Planning for the future of shopping in Cambridge – July 1966

Summary:

Gordon Logie, the city architect (we don’t have them anymore) came up with six options. 

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Following the Holford Wright report of 1950 which plotted out the future of post-war Cambridge – and digitised by the city council (part 1 here, and part 2 here), town officials and councillors had to get into the messy business of deciding which bits they wanted and which bits they didn’t.

Comprehensive redevelopment

This was a time when it was possible to flatten parts of towns and cities in order to make them suitable for redevelopment. Today – in part due to heritage concerns and massive increases in land prices, comprehensive redevelopment is a less common concept than in the past.

Growing the shopping area – and building a new one east of the centre

That was basically the plan. Before WWII much of St Andrew’s Street had been demolished and rebuilt – the buildings housing Waterstones, and the Sussex Street redevelopments being suitably grand examples of interwar architecture which personally I quite like. The Victorians also did more than their fare share of rebuilding too – not always popular it has to be said. Petty Cury was rebuilt in the 1870s, 100 years before the monstrosity that is currently there was built.

Christ’s Pieces under threat

In 1925 everything kicked off over the proposals for Drummer Street Bus Station. But the council forced it through.

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“Give ’em a bit a bowlin’ & croquet to get over it!”

Which reminds me – what happened to our croquet lawn?!? Oh well, it could have been worse. Much worse.

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Mr Logie didn’t get away with the above – not least because the residents of Parker Street and Emmanuel Road amongst other places strongly objected to their homes being demolished.

Building on the Kite – the start of a 20 year saga that smashed the once mighty Cambridge Conservative Party

Mr Logie may not have known it at the time, but his desire to comprehensively redevelop that part of the town had a catastrophic effect on the fortunes of the Cambridge Conservative Party. The late Colin Rosenstiel gave his account here. The previously solidly Conservative wards of Market and Petersfield (shown in Colin & Keith’s chart here) were lost to the Liberals and Labour by 1980. They would never return.

Mr Logie’s criteria for building

The Cambridge News ran a feature in July 1966 at a time when everyone was distracted by the World Cup.

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Did Mr Logie’s requirements get met with the Grafton Centre?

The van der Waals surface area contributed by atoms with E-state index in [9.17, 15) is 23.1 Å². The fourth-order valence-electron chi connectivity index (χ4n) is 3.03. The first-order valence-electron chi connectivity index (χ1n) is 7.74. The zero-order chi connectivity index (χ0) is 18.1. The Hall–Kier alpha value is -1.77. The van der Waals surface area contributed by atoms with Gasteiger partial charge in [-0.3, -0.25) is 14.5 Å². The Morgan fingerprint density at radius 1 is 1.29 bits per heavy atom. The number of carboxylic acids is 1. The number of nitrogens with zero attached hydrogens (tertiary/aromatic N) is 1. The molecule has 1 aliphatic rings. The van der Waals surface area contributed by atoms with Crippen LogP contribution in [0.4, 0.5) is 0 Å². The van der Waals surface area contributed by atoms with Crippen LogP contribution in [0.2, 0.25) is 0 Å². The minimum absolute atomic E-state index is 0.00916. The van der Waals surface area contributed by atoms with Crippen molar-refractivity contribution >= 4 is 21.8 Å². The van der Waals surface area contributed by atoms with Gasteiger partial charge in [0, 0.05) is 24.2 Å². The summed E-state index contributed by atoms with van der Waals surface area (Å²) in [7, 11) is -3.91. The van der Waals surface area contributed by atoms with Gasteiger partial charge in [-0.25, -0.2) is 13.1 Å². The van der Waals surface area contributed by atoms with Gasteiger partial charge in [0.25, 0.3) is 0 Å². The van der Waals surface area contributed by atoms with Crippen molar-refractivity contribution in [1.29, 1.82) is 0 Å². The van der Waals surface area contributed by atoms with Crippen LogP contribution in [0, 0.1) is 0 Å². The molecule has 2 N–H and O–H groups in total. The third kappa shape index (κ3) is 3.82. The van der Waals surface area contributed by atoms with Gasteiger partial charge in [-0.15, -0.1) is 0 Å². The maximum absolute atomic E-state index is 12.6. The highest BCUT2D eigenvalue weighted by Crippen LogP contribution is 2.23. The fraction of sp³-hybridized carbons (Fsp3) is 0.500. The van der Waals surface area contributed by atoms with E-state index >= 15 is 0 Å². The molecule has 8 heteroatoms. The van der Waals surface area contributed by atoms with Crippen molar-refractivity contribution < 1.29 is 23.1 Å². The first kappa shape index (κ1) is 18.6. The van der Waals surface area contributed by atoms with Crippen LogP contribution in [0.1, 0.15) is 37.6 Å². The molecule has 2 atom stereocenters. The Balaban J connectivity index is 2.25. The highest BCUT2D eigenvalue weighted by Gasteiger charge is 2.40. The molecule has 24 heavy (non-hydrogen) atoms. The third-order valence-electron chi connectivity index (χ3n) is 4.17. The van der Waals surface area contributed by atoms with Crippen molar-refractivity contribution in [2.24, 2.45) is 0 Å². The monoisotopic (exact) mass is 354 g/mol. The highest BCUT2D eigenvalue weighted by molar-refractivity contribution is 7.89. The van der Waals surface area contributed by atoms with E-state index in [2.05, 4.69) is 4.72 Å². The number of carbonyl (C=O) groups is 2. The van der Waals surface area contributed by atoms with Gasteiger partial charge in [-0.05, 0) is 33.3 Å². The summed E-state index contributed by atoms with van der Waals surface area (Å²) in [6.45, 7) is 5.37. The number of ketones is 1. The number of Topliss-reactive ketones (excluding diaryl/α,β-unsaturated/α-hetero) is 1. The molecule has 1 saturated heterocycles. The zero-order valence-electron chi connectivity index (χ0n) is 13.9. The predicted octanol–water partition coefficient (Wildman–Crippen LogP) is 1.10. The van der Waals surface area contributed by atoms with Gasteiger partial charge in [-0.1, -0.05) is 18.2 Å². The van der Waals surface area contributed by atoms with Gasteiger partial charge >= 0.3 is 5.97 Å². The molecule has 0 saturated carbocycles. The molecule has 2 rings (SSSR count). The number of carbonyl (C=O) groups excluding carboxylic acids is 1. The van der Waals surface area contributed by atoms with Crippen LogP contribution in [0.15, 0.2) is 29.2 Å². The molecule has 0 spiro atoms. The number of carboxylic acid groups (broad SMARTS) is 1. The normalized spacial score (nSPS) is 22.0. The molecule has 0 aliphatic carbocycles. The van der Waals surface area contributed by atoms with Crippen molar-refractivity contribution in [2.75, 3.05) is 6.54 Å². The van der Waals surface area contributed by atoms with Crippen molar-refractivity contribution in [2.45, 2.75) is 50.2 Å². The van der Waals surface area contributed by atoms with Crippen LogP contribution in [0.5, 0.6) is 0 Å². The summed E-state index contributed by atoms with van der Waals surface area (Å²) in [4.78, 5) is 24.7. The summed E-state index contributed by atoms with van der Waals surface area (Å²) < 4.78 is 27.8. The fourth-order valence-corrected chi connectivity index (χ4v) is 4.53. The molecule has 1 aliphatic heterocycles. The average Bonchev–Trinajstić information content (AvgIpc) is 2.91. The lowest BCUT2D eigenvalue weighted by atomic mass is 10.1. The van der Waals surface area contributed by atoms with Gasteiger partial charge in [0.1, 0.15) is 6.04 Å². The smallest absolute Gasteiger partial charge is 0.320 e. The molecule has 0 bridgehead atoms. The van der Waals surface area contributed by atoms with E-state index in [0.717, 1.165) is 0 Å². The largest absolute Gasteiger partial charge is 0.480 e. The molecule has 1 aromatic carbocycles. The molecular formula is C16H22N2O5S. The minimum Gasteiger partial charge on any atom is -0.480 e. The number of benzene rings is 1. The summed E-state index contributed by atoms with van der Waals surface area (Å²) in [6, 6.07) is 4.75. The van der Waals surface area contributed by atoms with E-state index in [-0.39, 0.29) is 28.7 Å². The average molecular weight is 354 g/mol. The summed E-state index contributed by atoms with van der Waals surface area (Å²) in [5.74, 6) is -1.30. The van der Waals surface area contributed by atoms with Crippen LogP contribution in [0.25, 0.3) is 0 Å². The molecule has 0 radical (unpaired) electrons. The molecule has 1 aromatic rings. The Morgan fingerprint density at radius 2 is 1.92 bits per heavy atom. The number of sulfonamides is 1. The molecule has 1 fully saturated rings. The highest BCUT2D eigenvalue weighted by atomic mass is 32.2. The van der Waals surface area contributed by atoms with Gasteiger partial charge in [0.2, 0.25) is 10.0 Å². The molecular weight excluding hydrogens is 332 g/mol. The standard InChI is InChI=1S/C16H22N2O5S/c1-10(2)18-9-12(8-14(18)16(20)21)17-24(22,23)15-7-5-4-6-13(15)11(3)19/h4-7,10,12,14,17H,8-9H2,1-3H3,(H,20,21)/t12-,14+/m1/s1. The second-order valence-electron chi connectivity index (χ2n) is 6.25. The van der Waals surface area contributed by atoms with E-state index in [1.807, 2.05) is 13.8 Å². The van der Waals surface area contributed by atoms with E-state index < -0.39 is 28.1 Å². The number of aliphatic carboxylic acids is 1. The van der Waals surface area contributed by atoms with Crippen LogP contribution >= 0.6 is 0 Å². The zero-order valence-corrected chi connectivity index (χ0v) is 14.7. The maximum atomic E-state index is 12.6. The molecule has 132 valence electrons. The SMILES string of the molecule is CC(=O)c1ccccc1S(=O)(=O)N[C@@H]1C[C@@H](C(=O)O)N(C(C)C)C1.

The six options.

It’s like I need some background music for this from an old TV gameshow…

***Innnnnn One!***

“One for Parklife lovers which leaves Christ’s Pieces intact, but leaves little left of old Parker Street!”

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This didn’t get built – Parker Street and houses are still there.

***Innnnnn Two!***

“Now this concrete monster flattens everything between Parker Street and Newmarket Road – but who needs nice old Georgian squares like New Square (which is actually very old anyway) anyway!?!?”

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This one didn’t get built either because ****Ha ha ha ha**** No.

***Innnnnn Three!***

“This little concrete monster covers the old New Square which is old anyway in lovely modern concrete – our back up plan to show we’ve listened and conceded to protesters when they reject the big monster”

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They didn’t get this one either because locals decided they wanted to keep New Square.

***Innnnnn Four!***

“Look at all that lovely green stuff on Christ’s Pieces that you can build on for very little money as there are no inconvenient slums and people in the way!”

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As in 1925, locals decided they quite liked the trees and green space. The trees and green space are still there.

***Innnnnn Five!***

“This compromise solution takes out only one small side of the old New Square that is really old, but we’re having those slums at the back!”

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New Square is still there and still old, and the former slum properties have since been renovated and are now sold at over half a million a time.

***Innnnnn Six!***

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This is the closest to what we actually got in the Grafton Centre that was opened in the 1980s – but at huge cost to the community because for years the area was hit by planning blight as planners, land owners and councillors fought local communities, activists and more councillors over the future of the area.

Two huge civic institutions in Cambridge would not survive the redevelopment of The Kite in anything like recognisable forms. The first mentioned earlier was the Cambridge Conservative Party – a shadow of its former self today. The second was the Cambridge and District Co-operative Society which moved out of its Burleigh Street HQ (where Primark now is) in an ill-advised move to the Beehive Centre where it lost money hand-over-fist before being bought out/rescued by the National Co-op. The decline of each of those institutions are Ph.D theses waiting to be researched and written by any new career historians out there.

Images above are all from the Cambridge News in the Cambridgeshire Collection – please given them your support

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